Is £300 a week a fair wage for stable staff?

Wage levels are top of the agenda for George McGrath, new chief executive of The National Association of Stable Staff (NASS). McGrath claims that stable staff are so poorly paid that even those with most experience are often dependant on the tax credit system to top up their wages.

McGrath was elected to the post last week. Although he had an absolute majority over the other two candidates, fewer than 10% of the 3,000 or so members of NASS actually voted. It’s this kind of apathy that is likely to prove the greatest barrier to NASS achieving its medium term goal in relation to pay.

Last year NASS submitted a claim to increase wages by October 2013 to the mid point between those of skilled craft workers and manual jobs such as waiters, cleaners and postal workers. It claimed that stable staff have fallen so far behind other groups that it would take a 60% wage increase to reach this goal.

McGrath explained further. He said that structural constraints in the industry, which require a total of seven years experience, five of them with the same stable, meant that few people ever reached the top grade at the moment.

He said, “Even if you do reach that level, you’re only guaranteed to earn a couple of pence more than £300 a week for a 12 and a half day fortnight and that’s really not a lot. It’s a disgrace that you have thousands of highly skilled professionals in full-time work who are earning so little that they require their wages to be topped up with working tax credits.”

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Despite these obvious concerns, there’s no suggestion of seeking any form of industrial action. It probably wouldn’t be supported anyway, as for many stable staff the pleasure and reward they get from looking after “their” horse is a huge reward in itself. McGrath says he’s looking for conciliation in discussion with the National Trainers’ Federation (N.T.F.). He says, “You can’t squeeze blood out of a stone and there’s nothing to be gained by trying to force trainers who are already on a financial knife-edge to pay more to their staff. I don’t want to put trainers out of business, as that just leads to more unemployment in the sport.”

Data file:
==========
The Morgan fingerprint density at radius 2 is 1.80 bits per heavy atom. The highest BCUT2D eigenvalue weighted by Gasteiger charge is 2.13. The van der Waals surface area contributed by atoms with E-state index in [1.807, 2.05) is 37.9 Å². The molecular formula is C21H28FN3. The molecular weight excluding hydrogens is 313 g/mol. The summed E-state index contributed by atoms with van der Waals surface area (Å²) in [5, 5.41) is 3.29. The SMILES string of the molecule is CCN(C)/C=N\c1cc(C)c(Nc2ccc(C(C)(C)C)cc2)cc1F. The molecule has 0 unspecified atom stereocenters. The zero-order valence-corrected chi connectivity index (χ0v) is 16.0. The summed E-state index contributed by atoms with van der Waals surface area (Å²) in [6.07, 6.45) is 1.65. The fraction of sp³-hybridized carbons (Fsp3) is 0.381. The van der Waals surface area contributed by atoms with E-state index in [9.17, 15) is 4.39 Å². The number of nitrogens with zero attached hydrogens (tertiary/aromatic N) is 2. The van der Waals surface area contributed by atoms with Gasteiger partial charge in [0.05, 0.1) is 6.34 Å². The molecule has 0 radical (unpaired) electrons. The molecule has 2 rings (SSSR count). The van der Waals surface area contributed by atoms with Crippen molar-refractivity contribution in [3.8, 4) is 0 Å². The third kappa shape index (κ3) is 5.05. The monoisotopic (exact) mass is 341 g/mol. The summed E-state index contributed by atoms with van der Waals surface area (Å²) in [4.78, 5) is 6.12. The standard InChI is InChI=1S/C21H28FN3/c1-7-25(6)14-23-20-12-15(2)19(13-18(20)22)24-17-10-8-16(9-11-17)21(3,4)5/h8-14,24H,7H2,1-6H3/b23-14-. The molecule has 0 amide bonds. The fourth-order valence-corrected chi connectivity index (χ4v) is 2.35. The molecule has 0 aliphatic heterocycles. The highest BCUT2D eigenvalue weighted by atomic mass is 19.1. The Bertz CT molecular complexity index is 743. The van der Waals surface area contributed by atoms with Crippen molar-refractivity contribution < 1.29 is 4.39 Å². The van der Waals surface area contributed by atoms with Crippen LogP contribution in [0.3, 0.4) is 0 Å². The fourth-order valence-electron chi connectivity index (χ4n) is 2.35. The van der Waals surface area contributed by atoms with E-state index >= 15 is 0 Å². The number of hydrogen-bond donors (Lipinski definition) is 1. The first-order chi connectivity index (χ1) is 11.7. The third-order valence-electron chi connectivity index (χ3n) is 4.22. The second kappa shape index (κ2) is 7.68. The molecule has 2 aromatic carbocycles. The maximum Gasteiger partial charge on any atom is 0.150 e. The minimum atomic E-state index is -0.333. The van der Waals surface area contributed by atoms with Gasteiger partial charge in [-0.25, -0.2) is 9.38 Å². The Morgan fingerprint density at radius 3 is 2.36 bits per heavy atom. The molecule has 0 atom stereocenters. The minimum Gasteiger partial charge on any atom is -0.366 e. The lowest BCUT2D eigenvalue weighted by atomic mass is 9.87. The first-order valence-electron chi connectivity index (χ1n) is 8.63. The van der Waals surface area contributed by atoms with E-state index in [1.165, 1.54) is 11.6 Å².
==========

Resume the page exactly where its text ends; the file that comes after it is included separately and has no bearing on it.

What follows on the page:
Of course he’ll welcome an increase in basic rates, but you sense that he also has an eye on changing some of those structural inhibitors. “We all want racing to improve and I believe that encouraging stable staff to remain in the sport rather than forcing them out of it is part of that bigger picture.”

One anomaly that truly astonished me is that despite an increase in the overtime rate to £6.50 an hour last year, it remains lower than the basic pay. How backwards way round is that?

For its part, the N.T.F. was non-committal about any changes. Their chief executive, Rupert Arnold, said, “Trainers do their best to offer attractive wages in order to employ the best possible staff that they can bit, in terms of the detail, we’re looking forward to sitting down with NASS as soon as possible to examine the situation.”

McGrath says that he has always been interested in politics and racing politics. He’s clearly aware that in the pay arena there are several balls to juggle with, and it will take a fair bit of political nous to get the best deal for his members.

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